Painted Wooden Shutters

Giving Your Wooden Shutters a Fresh Coat of Paint

Are your shutters looking a bit weathered? Does it seem like your shutters need a bit of tender loving care? Well, here’s something you may not have known: you can actually PAINT your shutters! Did you know that? Painting your shutters will not only help to alleviate some of the routine wear and tear throughout the passing seasons, but will also help to extend their overall life and give them furthered longevity. Today, we’ll take you through a truncated, step-by-step guide on how to paint your beloved shutters. Let’s get started!


The question you should first ask yourself is this: ‘What Material are my Shutters made of’? This is very important because, depending on your home’s shutter material, different types of paint and or different methods will need to be applied. Again, before you proceed with buying tools or scouting for paint, make sure that you KNOW what type of materials your shutters are made from; this could be wood, vinyl, or plastic. In this tutorial, we will be solely covering the process of painting WOODEN SHUTTERS.


Removing your old shutters in order to give them a fresh coat of paint isn’t always completely warranted, but it tends to make the overall process a bit easier. Surely, removing the shutters (and then later reinstalling them) can be a bit of a hassle, but the painting process itself is surely more streamlined and efficient once they’re off; the choice is completely up to you.



If your shutters are made from wood, then this is the guide for you! As always, when it comes to painting, the prep stage is extremely important. As mentioned prior, you need to decide if removing the shutter is something you wish to do, or if you prefer to just leave them as they are and paint them directly on the house; should you decide to leave them on, you will need to, of course, properly tape off and mask certain areas that you don’t wish to have painted. It may be time consuming, but unscrewing those wooden shutters and painting them individually is much simpler in the long run, especially if you have a second (or third, etc.) story adorned with said shutters, as well.


One of the most important parts of any project that involves repainting something (in this case, wooden shutters) is prepping the surface; this may be the difference between a fantastic and flawless paint job, or one that looks strikingly unappealing (and may even crack and or peel off down the road).

*You need to remove the majority of the existing, old layer(s) of paint. To do this, use a paint scraper or chemical stripping agent.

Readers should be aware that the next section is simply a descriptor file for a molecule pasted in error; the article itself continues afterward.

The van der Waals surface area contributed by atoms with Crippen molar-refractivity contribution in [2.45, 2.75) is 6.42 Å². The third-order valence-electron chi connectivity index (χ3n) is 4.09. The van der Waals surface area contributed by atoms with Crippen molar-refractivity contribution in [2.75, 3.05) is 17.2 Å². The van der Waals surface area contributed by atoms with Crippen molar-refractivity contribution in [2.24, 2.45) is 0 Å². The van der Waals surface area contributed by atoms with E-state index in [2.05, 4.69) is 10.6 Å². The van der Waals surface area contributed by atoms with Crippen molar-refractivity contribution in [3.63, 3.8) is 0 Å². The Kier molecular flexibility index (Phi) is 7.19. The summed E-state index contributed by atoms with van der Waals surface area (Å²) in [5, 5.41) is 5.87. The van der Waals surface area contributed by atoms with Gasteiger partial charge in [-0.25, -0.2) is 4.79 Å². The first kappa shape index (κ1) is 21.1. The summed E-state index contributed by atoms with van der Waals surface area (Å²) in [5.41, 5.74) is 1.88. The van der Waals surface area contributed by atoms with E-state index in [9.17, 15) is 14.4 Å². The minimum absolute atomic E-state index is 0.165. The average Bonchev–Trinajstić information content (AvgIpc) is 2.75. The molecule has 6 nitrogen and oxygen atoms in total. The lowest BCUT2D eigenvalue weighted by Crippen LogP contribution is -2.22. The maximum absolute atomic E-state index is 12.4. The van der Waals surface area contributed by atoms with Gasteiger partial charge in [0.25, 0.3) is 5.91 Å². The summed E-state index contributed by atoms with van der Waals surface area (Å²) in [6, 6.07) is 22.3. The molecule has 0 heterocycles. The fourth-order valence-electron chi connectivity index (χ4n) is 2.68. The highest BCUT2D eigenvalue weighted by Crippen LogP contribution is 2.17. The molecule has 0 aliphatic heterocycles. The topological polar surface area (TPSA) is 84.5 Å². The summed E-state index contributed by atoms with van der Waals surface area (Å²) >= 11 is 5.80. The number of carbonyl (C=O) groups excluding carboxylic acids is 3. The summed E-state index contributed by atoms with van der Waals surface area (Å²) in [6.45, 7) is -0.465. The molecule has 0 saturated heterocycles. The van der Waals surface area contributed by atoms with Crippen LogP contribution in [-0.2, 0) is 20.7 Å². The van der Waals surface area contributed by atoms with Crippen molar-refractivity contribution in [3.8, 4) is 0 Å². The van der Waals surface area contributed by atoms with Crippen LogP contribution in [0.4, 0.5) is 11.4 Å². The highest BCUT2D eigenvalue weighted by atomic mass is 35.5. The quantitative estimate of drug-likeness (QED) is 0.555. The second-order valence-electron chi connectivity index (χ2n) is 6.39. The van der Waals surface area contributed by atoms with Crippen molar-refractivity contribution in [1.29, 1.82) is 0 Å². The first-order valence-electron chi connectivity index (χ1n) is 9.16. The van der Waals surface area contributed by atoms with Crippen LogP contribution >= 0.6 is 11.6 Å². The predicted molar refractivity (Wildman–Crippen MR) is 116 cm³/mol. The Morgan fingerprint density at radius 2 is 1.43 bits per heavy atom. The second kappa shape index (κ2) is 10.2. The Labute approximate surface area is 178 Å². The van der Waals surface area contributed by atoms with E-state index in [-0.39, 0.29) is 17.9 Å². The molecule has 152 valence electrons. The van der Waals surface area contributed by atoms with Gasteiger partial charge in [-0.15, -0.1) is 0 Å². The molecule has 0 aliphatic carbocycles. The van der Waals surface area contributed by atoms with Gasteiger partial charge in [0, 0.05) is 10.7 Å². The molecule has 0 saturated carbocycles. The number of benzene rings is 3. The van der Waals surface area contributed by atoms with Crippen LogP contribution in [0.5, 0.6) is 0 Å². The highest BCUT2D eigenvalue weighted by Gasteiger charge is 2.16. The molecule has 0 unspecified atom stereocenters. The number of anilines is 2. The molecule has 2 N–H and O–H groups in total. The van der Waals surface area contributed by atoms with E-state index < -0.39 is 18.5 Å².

*Sand the shutters with sandpaper in order to smooth out any rough edges and or stubborn tufts of paint that did not come off with the previous step of paint removal.

*Prime the shutters! You will need an exterior primer in order to do this, and you want to make sure every inch of the surface area is covered with an even coat. Upon completing this priming step, the shutters themselves may be gray, white, or other (depending on your choice of primer).


Although there are a slew of options when it comes to paint mediums, the two best for exterior shutters are Oil-based and Latex. Oil paints tend to be a bit more expensive, but adhere fantastically to wooden surfaces and are far less susceptible to being stained by the wood beneath. Latex paint, however, is cheaper than oil paint and is usually easier to work with. If going with the latex option, be sure to pick a latex paint that is made for exterior use. Both of these paint types are available in an array of color options.


Don’t rush the process; take your time and movie steadily and surely.

*Mix your paint, whether it be latex or oil, until it is even in consistency.

*Pour some of said paint into your paint tray, being sure to spill as little as possible.

*Following the wood grain itself, paint the surface using a large, wide and flat brush. For solid shutters, begin with the center panel and work toward the outer edge. For shutters which are slatted, first paint the slats, being cautious not to allow paint build-up in the corners.

*Paint in thin layers; this process will take a few days regardless, and doing a sloppy job, such as rushing to paint layer after layer, will only end up delaying the paint job and causing uneven paint. Painting in thin layers will ensure that the coats dry evenly and cleanly.

*This is an optional step, but finishing your shutters off (after the paint job itself is finished and completely cured) with a final sealant coat of either varnish or acrylic clear coat will enlongate the life expectancy of your shutters even more (and looks really nice, too).

*Once these steps are complete, and the paint job/sealant job is completed, dried, and cured, you may reinstall the shutters onto your home and enjoy! Great work!

About Author

Related posts

No Comments

Comments are closed.

Skip to content
Contact Us!
© 2017 Brevard Shutters
We never share your data with 3rd parties.
Brevard Shutters & Accessories
It's Time To Be A Parent Again
Hurricane Season is coming!
Hurricane Season is quickly approaching;
Are You Prepared?

Receive the first clean and lube at no charge
when you purchase new ACCORDION or ROLL SHUTTERS

Accordion Shutter Roll Up Shutters Click here to Contact Us